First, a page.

I have to wonder at times if a TRUE interfaith dialogue is possible. I know the ideal is to be like that commercial where the Jewish Rabbi and the Catholic Priest are sitting down at one of those park chess tables and both are looking at the other wondering if they brought them, only to have the Islamic Immam come up with the doughnuts and sit. It’s obvious that the three of them are good friends.
Given that ideal, and understanding that it SHOULD be possible, is it practical to have interfaith interactions which don’t get bogged down in trivalities?
It really should be. There is no reason why the religion has to enter into the picture. Carl McColman and I are friends, he’s a Christian (Catholic specifically) Mystic, former Pagan, and I am a Druid, former Mormon. It should be possible for he and I to sit down across a table and have a discussion about religion and come to a meeting of the minds on any topic of the day.
Unfortunately I think the impediment to these kinds of interactions is those who are not ready to have their beliefs challenged. The ones who are using that faith as the prop for the rest of their life, and who have such a shaky faith that they cannot sit down and really examine their beliefs.
When one uses religion in this manner, it looks like fanaticism, and it is in a way. But when it’s used as those props, it becomes something that can’t be disturbed.
For instance, if we consider that the foundation of the person is their core personality, the beams supporting the house is their religion, and the rest of the house is stuff they want others to see, then you can see how having one support beam after another undermined and challenged is dangerous.
I think it is only the truly secure who don’t mind looking at their beliefs and challenging their assumptions in their religion. It’s a good and healthy thing in my opinion to do so. It helps clarifiy what you believe and it forces youto rationalize what you DO believe. Just crying out that you don’t think gay marriage is a good thing is not complete. Being able to articulate why you believe that is what I’m interested in hearing.
“The Bible tells me so” isn’t good enough. That’s a book in which one person’s opinions were written down, translated, retranslated, added to, edited, translated again and so on. It very well COULD read “Adam and Steve” but we will never know that. But understanding that you were taught that gay marriage is wrong, then objectively looking at your views on it and determining WHY you feel that way, and how it could be that your religion feels that way, well then I will leave you alone on the topic if only because you have actually challenged your belief in that area.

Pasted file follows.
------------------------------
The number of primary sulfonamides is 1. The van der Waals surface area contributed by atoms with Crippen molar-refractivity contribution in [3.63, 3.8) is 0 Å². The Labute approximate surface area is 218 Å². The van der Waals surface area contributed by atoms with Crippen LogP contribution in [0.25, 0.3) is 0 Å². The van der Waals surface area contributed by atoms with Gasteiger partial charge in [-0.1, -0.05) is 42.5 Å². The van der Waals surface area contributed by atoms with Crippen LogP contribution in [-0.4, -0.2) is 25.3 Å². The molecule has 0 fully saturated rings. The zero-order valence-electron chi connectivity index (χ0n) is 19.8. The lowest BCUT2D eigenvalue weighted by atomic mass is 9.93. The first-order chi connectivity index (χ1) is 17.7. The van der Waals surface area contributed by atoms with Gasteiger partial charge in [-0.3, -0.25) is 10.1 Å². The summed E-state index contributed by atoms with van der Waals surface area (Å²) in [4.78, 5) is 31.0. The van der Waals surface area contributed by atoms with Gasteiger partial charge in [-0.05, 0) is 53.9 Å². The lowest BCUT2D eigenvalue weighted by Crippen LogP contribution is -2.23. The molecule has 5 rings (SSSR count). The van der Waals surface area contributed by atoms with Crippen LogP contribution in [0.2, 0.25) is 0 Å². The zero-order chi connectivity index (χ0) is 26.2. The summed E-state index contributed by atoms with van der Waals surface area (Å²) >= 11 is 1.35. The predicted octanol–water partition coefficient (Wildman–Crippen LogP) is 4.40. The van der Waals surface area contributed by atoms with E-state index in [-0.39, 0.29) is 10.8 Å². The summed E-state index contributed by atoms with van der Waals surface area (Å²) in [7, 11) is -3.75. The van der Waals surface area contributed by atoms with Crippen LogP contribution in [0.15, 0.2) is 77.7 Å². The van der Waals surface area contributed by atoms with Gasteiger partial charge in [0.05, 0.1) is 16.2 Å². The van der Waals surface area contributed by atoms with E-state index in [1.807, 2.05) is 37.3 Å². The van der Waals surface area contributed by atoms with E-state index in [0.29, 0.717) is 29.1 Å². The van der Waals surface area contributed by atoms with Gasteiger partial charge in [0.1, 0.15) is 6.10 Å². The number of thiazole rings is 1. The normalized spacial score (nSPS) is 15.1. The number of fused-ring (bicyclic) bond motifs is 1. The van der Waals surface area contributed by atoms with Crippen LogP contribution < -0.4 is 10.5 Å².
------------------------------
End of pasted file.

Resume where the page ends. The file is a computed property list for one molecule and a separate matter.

I may still not AGREE with your beliefs in that area, but I will respect you for actually looking and thinking of why you believe that way, instead of being sheeple.
But it’s only when everyone involved has a good sense of what they believe is right that interfaith dialogue is possible, for just being in the same room with those of differing beliefs is a challenge to the standards of most religions.
Mainstreem Christianity says that those who don’t believe in God are wrong and going to hell. That they cannot be good people since they don’t believe in God. But here is a whole group of people that are among the most moral beings there are, kind and generous, loving and law abiding, helpful and charatable, who don’t believe in the Christian definition of God at all. They, in fact, don’t believe in ANY god. And how can they and their morals be reconciled with God’s declaration that anyone who is not with him is evil?
The simple truth is that it can’t be reconciled. Therefore it’s a big freaking anomoly which either has to be ignored, resolved or incorporated somehow into the structure of belief. So you say “All those who don’t believe in God are evil, except for them” and you keep doing that until you have this ball of “Thems” that incorporates most of those that are supposedly evil. At which point you HAVE to say “maybe not all those who don’t believe in God are evil.” And that is the first step toward heresy and the collapse of the faith house. And that challenge is intolerable for many.
I would venture to say that those who decry abortion and also gay marriage, if they were cornered, would be willing to admit that their opponents are right, they simply can’t bring themselves to admit it since that would make their faith house collapse. Thus they are strident in their attacks, hoping that by doing so their opponents will reduce themselves to things and no longer be a threat to them and their beliefs by existing.
Just my thoughts on this subject. Not sure if it actually says anything.